In recent days it seems like the running Gods have been indulging in some fantasy athletics with double Olympic champion Mo Farah set for a starring role.
Firstly a 'catchweight' race over 600 metres between Farah and the world's fastest man Usain Bolt was proposed by the impish Brit at the London Anniversary Games. The idea was warmly received by the Jamaican Olympic superstar. Then it was announced that this year's Great North Run will feature a three-way tussle between the dominant male figures in long distance running of the past 20 years, Farah and Ethiopian legends Kenenisa Bekele and Haile Gebrselassie. Both developments have had fans of the sport salivating at the prospect. But what will either race truly tell us about each runner that we don't already know?
Let's take the Farah-Bolt match up first. It's the type of race that would have been unlikely in any other era. Could anyone imagine Carl Lewis and Seb Coe ever going head-to-head in this way in the early 1980s? Bolt and Farah are friends, they share the same agent and both seem happy to share the spotlight. Both are financially comfortable and with any race proceeds being earmarked for charity, any race would be a fun occasion.
What the race should not do - and will not do - is decide who is the better runner. No matter what happens, it will not answer that question because the result will be irrelevant. In a sporting context, the race will be as meaningful as Roger Federer taking on Tiger Woods at snooker.
Although Bolt and Farah are both runners in the same sport on the same track, what they both do is actually quite different; more so than casual observers of the sport might realise. Bolt is the undisputed king of 100m and 200m sprinting. He does so by through his honed physique which is built to generate enormous power to enable super-quick forward propulsion for a limited time. His recorded times over 400m also indicate he would be world-class at that distance. It may seem a very small step to 600m. But when you go beyond 400 metres, the human body is into the aerobic territory of the endurance runner and leaving behind the anaerobic power of the sprinter. Indeed it's arguable that this transition from sprinting to endurance comes at 300 metres and the world's greatest 400m runners are those who have the greatest tolerance for the lactic acid that floods their muscles in the last 100 metres of their race.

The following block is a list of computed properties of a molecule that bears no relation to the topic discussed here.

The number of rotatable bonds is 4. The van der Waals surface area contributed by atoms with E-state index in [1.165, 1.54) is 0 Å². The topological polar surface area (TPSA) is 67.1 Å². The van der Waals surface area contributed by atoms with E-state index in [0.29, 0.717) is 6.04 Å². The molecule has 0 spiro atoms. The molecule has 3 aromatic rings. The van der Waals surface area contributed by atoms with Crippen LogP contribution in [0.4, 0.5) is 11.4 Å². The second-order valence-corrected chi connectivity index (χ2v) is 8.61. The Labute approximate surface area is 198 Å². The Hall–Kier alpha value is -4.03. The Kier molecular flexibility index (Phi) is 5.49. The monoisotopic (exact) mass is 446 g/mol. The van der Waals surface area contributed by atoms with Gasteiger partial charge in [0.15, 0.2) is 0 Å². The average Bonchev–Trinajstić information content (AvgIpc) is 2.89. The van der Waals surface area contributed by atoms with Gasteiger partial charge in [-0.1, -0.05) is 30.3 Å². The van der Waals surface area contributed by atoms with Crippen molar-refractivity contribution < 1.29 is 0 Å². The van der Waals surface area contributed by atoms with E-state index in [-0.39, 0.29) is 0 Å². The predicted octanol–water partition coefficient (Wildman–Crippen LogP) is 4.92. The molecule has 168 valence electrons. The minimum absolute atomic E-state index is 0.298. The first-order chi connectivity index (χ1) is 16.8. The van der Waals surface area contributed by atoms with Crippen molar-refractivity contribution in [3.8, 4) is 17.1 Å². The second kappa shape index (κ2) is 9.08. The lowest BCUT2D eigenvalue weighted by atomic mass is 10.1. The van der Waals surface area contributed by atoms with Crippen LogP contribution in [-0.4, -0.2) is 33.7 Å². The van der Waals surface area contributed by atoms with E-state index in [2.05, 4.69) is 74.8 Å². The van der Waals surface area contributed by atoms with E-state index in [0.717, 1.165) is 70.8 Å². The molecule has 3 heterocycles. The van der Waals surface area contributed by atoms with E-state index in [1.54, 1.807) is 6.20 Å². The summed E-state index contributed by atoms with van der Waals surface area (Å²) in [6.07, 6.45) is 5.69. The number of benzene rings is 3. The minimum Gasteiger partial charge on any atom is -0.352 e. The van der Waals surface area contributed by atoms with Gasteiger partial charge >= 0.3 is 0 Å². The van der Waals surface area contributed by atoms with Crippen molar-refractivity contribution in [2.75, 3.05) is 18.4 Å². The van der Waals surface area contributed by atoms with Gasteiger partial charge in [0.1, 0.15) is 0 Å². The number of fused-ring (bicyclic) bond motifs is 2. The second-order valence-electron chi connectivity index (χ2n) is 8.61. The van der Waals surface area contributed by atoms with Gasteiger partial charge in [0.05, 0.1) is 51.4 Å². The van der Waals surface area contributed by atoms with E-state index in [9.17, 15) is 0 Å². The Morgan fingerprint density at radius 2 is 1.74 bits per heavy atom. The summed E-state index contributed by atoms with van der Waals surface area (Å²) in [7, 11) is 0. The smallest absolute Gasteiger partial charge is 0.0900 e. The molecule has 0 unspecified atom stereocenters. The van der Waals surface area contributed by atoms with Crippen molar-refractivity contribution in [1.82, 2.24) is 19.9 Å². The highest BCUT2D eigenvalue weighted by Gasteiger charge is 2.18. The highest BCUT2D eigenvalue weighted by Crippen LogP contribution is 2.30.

In contrast, Farah is physiologically gifted and physically trained to use oxygen efficiently to enable his body to perform at a sustained level over a long period. But in terms of raw power, he possesses a mere fraction of Bolt's strength and would actually look quite pedestrian over a short sprint. What could happen is that Farah could look pretty sluggish at the start of the race and Bolt quite sluggish at the end. Over the distance of 600 metres, it's also a virtually certainty that Kenya's Olympic gold medallist and 800m runner David Rudisha would destroy both athletes. Who then is the world's greatest runner? Anyway, enough party-pooping. Farah v Bolt is still intriguing and I would certainly be interested in watching it, but in the same way you might watch TV's Superstars.
As for the Great North Run, that will have more sporting relevance. Farah is currently the greatest distance runner on the planet and Bekele and Gebrselassie are his predecessors. Between the three of them they have won all five Olympic 10,000m gold medals going back to 1996. They have also dominated the podium in long distance events at the World Athletics Championships winning a combined 17 medals, including 12 gold. Bekele is still a formidable opponent, but not the irresistible force of four or five years ago. At 40 years old Gebrselassie is still in impressive shape, but is clearly past his best. He failed in his attempts to qualify for the Ethiopian team in the marathon for last year's London Olympics.
So whilst it will be some spectacle to see all three toe the same start-line in the North East this September, it will not tell us who is the greatest of them all. Only Farah is at his peak. Indeed, if Farah wins - as he probably will - he will still have some way to go before matching the global dominance and record-breaking feats the Ethiopian duo enjoyed.
Questions will go unanswered in both these fascinating races involving all four of these giants of running. But it still promises to be a lot of fun watching.